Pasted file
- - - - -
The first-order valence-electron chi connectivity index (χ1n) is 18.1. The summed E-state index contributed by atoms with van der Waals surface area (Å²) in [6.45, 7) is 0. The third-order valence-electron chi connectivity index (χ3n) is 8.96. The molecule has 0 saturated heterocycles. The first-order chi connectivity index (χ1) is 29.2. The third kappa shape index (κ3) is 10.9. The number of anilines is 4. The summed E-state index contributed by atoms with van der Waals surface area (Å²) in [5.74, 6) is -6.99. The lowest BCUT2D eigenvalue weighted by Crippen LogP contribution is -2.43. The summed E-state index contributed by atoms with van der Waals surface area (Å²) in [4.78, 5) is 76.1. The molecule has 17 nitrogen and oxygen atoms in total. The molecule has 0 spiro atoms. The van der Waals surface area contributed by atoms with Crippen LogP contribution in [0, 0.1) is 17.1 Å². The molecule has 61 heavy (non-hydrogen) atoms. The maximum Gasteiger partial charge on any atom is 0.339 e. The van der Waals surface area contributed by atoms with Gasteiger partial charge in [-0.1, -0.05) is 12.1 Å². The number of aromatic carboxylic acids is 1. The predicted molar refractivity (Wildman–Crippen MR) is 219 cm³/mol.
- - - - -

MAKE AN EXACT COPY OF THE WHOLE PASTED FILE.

The first-order valence-electron chi connectivity index (χ1n) is 18.1. The summed E-state index contributed by atoms with van der Waals surface area (Å²) in [6.45, 7) is 0. The third-order valence-electron chi connectivity index (χ3n) is 8.96. The molecule has 0 saturated heterocycles. The first-order chi connectivity index (χ1) is 29.2. The third kappa shape index (κ3) is 10.9. The number of anilines is 4. The summed E-state index contributed by atoms with van der Waals surface area (Å²) in [5.74, 6) is -6.99. The lowest BCUT2D eigenvalue weighted by Crippen LogP contribution is -2.43. The summed E-state index contributed by atoms with van der Waals surface area (Å²) in [4.78, 5) is 76.1. The molecule has 17 nitrogen and oxygen atoms in total. The molecule has 0 spiro atoms. The van der Waals surface area contributed by atoms with Crippen LogP contribution in [0, 0.1) is 17.1 Å². The molecule has 61 heavy (non-hydrogen) atoms. The maximum Gasteiger partial charge on any atom is 0.339 e. The van der Waals surface area contributed by atoms with Gasteiger partial charge in [-0.1, -0.05) is 12.1 Å². The number of aromatic carboxylic acids is 1. The predicted molar refractivity (Wildman–Crippen MR) is 219 cm³/mol.